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Amazing! Huskies Keep The Apple Cup
Release: 11/23/2002
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Nov 23, 2002

Final Stats| Photo Gallery

By TIM KORTE
AP Sports Writer

PULLMAN, Wash. (AP) - John Anderson kicked five field goals, including the game-winner from 49 yards out in the third overtime, and Kai Ellis forced and recovered a fumble to secure Washington's 29-26 victory over No. 3 Washington State on Saturday night.

It was one of the most dramatic finishes in the history of the Apple Cup, the annual game between the in-state rivals.

It also spoiled Washington State's chance to secure a Rose Bowl berth with a victory. Now the Cougars (9-2, 6-1 Pac-10) must win at UCLA on Dec. 7 to capture the conference title.

The ending was bizarre, a finish that's sure to be debated for years among fans of both teams.

Washington (7-5, 4-4) had the ball first in the third overtime, and after a sack and two incompletions by Cody Pickett, it was up to Anderson. He trotted out for the 49-yard attempt, and a collective groan arose from Martin Stadium when his kick sailed true.

"I just wanted to make sure I made it," Anderson said. "I knew our defense would get the job done."

The Cougars took over, and it was all over on their first play. Matt Kegel, who in the game because starter Jason Gesser was knocked out in the fourth quarter with an injured right shin, dropped back and tried to throw. The ball came loose, and Ellis leaped on it.

Although it was unclear whether it was a fumble or an incomplete pass, the Huskies began to sprint off their sideline to celebrate. But they slowed as officials huddled near the pile at the 40-yard line. After about one minute, a hush went over the crowd when referee Gordon Riese turned on his microphone.

"The ruling on the field was that it was a backward pass. Washington recovered that pass, and the game is over," Riese announced.

Cougars coach Mike Price didn't see it that way.

"That was just a bad pass. It was a forward pass," he said.

The Huskies swarmed the field, and their fans spilled out of the stands in a mix of purple and white. The dejected Cougars headed through the tunnel leading to the locker room.

"That's wrong," Price told a referee as he walked off the field.

Taking advantage of Gesser's absence, the Huskies rallied to force overtime by scoring 10 points in the final four minutes.

"It's not the way you want to finish up your career," said Gesser, a senior. "I don't get hurt, we would have won that game."

Washington State had taken a 20-10 lead on a 22-yard field goal by Drew Dunning with 4:41 remaining. But Pickett directed a six-play, 92-yard drive that he capped with a 7-yard scoring pass to Paul Arnold, pulling Washington to 20-17 with 3:13 to play.

The key play on the drive was a 48-yard bomb from Pickett to Reggie Williams.

Still, the Cougars would have been safe if they could have taken some time off the clock. But Nate Robinson gave the Huskies another chance when he intercepted Kegel's pass toward Mike Bush, giving Washington the ball at Washington State's 35.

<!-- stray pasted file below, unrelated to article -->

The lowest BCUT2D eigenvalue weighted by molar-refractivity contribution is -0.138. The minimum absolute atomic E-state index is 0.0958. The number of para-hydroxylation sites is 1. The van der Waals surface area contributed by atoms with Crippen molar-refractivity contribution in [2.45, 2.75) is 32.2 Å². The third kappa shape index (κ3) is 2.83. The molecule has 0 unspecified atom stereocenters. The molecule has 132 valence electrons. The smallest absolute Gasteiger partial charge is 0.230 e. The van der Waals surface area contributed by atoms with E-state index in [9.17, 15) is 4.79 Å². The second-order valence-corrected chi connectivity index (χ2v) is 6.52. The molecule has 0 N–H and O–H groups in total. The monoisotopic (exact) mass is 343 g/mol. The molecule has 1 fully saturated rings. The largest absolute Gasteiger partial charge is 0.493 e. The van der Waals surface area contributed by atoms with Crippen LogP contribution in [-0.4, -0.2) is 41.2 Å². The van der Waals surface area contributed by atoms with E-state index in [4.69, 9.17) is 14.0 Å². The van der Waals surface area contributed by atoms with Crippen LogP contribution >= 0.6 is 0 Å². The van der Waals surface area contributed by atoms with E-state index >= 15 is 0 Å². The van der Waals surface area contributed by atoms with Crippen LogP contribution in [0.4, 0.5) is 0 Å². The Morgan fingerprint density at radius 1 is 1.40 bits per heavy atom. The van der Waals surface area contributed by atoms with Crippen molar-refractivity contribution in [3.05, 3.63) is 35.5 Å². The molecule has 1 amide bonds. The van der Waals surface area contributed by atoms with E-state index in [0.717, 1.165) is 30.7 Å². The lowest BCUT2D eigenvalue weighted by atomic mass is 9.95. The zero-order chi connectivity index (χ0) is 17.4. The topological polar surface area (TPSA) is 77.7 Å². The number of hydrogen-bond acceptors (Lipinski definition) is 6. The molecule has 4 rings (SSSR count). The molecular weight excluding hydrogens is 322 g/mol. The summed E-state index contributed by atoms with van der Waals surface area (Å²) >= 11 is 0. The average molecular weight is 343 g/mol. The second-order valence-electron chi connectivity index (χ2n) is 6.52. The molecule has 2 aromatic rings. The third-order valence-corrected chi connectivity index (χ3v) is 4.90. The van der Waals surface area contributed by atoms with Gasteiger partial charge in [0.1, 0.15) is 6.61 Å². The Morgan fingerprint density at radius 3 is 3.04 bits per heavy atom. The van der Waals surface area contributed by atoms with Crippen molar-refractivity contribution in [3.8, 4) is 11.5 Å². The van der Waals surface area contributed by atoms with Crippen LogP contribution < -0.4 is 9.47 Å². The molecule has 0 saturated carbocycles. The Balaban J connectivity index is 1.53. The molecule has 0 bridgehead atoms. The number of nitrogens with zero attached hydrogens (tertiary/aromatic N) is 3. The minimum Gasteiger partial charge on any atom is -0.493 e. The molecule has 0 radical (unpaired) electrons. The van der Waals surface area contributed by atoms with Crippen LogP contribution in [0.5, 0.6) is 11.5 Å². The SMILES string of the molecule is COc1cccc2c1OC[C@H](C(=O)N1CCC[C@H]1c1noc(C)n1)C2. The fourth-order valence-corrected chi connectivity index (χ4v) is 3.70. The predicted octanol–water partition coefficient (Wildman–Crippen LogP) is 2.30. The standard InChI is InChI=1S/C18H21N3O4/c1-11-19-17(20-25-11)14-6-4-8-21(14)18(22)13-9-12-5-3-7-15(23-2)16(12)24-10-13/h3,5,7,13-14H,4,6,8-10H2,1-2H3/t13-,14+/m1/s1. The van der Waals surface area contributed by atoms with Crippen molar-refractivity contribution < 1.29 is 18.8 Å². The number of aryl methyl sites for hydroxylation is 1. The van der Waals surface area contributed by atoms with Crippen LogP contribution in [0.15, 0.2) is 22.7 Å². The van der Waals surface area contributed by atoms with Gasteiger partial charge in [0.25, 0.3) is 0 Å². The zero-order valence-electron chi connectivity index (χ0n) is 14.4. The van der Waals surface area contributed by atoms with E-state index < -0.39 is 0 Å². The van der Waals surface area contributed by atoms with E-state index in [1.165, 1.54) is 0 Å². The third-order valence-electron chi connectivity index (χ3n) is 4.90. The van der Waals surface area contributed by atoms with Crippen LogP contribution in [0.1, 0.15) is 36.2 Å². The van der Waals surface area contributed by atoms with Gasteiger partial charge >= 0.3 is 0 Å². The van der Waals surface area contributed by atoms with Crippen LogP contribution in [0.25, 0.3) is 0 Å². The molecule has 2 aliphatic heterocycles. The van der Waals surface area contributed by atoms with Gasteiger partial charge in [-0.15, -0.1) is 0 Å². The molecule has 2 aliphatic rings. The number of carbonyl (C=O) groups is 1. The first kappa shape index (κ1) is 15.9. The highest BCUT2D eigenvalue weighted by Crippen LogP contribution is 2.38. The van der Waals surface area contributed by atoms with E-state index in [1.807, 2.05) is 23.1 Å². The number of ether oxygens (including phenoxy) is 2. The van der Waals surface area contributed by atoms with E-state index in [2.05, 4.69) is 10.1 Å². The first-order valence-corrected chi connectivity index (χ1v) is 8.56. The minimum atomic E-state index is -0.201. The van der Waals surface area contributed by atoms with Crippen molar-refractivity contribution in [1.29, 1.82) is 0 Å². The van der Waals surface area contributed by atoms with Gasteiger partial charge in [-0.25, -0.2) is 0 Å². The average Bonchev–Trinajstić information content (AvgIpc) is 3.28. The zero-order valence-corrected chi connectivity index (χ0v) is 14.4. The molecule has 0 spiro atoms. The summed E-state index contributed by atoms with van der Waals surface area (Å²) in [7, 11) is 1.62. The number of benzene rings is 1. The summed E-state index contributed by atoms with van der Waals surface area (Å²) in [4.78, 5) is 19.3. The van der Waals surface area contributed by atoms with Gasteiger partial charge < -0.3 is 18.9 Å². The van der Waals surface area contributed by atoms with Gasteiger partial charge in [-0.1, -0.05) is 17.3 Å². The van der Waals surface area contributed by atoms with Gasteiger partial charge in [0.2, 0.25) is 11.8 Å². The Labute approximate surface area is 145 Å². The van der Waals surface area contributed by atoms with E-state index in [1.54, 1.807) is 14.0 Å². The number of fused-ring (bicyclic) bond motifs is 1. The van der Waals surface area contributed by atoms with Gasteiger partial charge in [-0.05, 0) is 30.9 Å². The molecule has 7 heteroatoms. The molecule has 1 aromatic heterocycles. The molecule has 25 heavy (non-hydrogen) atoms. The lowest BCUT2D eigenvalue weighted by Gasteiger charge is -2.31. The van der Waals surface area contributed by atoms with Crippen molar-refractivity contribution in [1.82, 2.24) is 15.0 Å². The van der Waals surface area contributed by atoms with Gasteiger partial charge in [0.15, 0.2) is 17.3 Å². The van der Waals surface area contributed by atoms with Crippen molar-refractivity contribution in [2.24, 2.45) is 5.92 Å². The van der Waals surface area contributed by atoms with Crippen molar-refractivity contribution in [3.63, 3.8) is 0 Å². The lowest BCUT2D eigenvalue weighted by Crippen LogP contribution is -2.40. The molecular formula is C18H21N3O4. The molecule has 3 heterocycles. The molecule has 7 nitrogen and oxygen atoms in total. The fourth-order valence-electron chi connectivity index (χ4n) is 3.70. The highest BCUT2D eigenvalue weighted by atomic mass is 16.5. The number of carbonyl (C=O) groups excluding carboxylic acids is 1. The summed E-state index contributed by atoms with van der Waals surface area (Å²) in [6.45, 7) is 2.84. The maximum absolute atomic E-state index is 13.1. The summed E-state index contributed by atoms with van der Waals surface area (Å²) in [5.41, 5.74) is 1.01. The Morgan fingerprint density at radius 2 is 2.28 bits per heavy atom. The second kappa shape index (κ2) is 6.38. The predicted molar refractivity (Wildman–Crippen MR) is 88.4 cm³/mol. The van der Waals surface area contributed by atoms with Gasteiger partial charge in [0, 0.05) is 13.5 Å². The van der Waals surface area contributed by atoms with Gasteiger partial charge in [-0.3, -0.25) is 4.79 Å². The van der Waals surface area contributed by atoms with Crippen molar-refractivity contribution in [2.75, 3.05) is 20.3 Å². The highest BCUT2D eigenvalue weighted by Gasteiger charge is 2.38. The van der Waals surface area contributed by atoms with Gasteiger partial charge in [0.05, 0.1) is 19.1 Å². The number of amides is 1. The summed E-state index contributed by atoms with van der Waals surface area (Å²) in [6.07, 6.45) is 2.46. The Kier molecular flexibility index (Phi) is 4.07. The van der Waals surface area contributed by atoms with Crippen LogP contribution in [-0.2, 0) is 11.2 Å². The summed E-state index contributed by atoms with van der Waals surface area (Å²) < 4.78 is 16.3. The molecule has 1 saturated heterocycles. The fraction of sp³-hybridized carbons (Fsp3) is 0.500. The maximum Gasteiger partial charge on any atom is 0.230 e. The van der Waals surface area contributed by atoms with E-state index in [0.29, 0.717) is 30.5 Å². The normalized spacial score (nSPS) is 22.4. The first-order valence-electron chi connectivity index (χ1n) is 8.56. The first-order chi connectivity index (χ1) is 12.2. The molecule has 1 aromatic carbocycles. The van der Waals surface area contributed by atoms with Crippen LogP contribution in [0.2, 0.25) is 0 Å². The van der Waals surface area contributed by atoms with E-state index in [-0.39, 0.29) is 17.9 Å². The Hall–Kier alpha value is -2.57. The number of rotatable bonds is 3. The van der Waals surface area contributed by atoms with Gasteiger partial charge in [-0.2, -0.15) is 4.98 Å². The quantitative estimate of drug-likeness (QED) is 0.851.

The Huskies reached the 12 as the clock ticked down to 20 seconds. And Anderson, who had missed four earlier field goal attempts, calmly connected on a 27-yarder with 15 seconds remaining in regulation to tie it at 20-all.

"It's all about redemption," Anderson said. "We came together as a team. Fifteen seniors and everyone else bought into the coaches. After I missed three in a row, I got down on myself. But the guys on the sideline picked me up.

"Then I made five in a row," he said.

One of Anderson's misses came on the possession that ended with Pickett's TD pass to Arnold. A Cougars player ran into Anderson's kicking leg, and Anderson hobbled off. But a roughing penalty was called, extending the drive.

Pickett completed 35 of 57 passes for 368 yards with one touchdown. Williams caught 12 passes for 169 yards.

QB Cody Pickett finished the game 35-of-57 for 368 yards and one touchdown.


Washington won its fifth straight in the series, and coach Rick Neuheisel improved to 4-0 in the Apple Cup. The Huskies also extended their streak of winning seasons to 26, a mark that seemed in jeopardy when they lost three straight last month.

"I'm very proud of John," Neuheisel said. "He's been our go-to guy since he was a freshman. He came through when it counted."

The Cougars, meanwhile, weren't nearly the same team after Gesser left, slipping into a seemingly endless succession of false-start penalties as the line adjusted to Kegel and his cadence.

Gesser was injured when he got sacked by Washington's Terry Johnson for a 16-yard loss with 9:50 remaining. He watched the finish from the sideline, and X-rays were planned after the game.

Gesser was helped off the field and taken to the bench. After trainers worked on his leg, he was clearly in pain. He stood and tried to walk about 15 feet, but he was grimacing.

"If I could have played, you would have seen me out there," he said.

Gesser was 14-of-24 for 226 yards with one interception and one touchdown, while Kegel finished 5-of-7 for 20 yards with one interception.

The Huskies could have won in regulation if Anderson had connected earlier. Washington State led 17-7 at halftime, but only because Anderson was wide left on a 50-yard attempt, and his 51-yard try bounced off the right upright.

Anderson also was wide right on a 34-yard attempt on Washington's first possession of the second half.

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